Once upon a time there was a founder. She started small with a high-powered team, but other people quickly became interested as her idea came to life. Soon she had an infusion of investment dollars that allowed—no, demanded—her company to grow at a breakneck pace. Her rapidly expanding team needed to make things happen quickly and that’s exactly what they did. It was equal parts thrilling and exhausting.
And then it happened: The team missed an important goal, and it became suddenly clear that the chaos had become too much.
She knew generally where she wanted her organization to go, but she realized that she’d never actually articulated that vision to her team and, more even problematically, she had been more focused on building her product than on operating an increasingly complex organization. And now, in the midst of crisis, she was frozen. Should she take the time to articulate a clear and detailed plan, knowing that her company’s situation was rapidly evolving? The whole exercise seemed futile and, besides, she was strapped for time. And what would a plan even look like? The only way to drive alignment and coordination in her now-sizeable team was to add more structure and make tough prioritization decisions, but wouldn’t that rob the company of its entrepreneurial spirit and stifle innovation? How could she decide what to do?
We have spent nearly four decades combined in the HR space (Andrew as a practitioner and Brad as an academic), with a good deal of that time focused on high-growth organizations. One especially pertinent thing we learned from these experiences is that most foundational “truths” in management practices are based on relatively large, mature, and stable organizations that don’t always jive with the unique context of organizations experiencing rapid growth. Change, and specifically the rate of change, is what sets apart high-growth organizations. For the founder in our story above, and countless others before her, the almost constant change feels a lot like chaos that can push us from one extreme to another almost overnight. The remedy often lies in finding the “Goldilocks Zone” for your organization: the not-too-hot-not-too-cold space between extremes that will help you balance out the tensions that arise during growth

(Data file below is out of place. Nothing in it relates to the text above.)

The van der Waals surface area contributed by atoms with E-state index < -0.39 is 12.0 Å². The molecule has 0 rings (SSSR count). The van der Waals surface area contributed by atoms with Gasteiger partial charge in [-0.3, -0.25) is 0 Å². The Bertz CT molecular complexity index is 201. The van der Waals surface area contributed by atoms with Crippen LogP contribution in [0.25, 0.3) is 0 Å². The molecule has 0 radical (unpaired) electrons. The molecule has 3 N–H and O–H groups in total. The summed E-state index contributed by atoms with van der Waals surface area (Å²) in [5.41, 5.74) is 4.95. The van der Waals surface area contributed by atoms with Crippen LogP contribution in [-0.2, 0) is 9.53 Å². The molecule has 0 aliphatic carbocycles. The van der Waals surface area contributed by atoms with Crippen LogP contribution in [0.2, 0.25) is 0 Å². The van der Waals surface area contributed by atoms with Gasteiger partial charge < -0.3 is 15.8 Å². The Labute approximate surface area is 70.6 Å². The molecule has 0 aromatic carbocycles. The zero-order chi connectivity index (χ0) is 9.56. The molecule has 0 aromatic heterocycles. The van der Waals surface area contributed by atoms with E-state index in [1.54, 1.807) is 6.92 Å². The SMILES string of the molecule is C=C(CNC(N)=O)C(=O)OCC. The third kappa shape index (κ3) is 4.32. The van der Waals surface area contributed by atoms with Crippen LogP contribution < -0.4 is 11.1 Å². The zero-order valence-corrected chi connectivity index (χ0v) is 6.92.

This view is not always shared or talked about widely in the high-growth community. Indeed, the high-growth startup culture of Silicon Valley has lionized many extreme approaches based on half-truths from the “winners” while ignoring the far more common and critically important lessons from the “losers” (a phenomenon known as survivorship bias). Consider Facebook’s (now Meta’s) once famous motto of “move fast and break things,” which has been adopted in some form or another by a litany of startups. While we certainly agree that fast movement and growth can be the difference between success and failure in this context, there’s still a place for being smart and calculated. And, moreover, less talked about in the Facebook lore is their pivot to a more reasoned approach (see this also). Similarly, lost in the hype around the freewheeling grow-at-all-costs mindset of Blitzscaling is the acknowledgement that at some point even “pirates must become the Navy” and embrace order.
Below we offer a few thoughts for finding your Goldilocks Zone on three key pain points in the high growth space: (1) driving clarity amidst chaos; (2) enabling speed through structure; and (3) ruthlessly prioritizing.
1) Clarity amid Chaos
High-growth organizations have needs that change faster than a teenager’s moods, but allowing chaos to rule is unsustainable. You need at least some clarity at the highest levels to align your team, no matter their size. Running a team without sufficient clarity is like inviting your team onto a boat, asking them to row as quickly as they can, all while forgetting to tell them where they’re trying to go. You’ll get somewhere, no doubt, but probably not where you need to go…and with everyone frustrated along the way.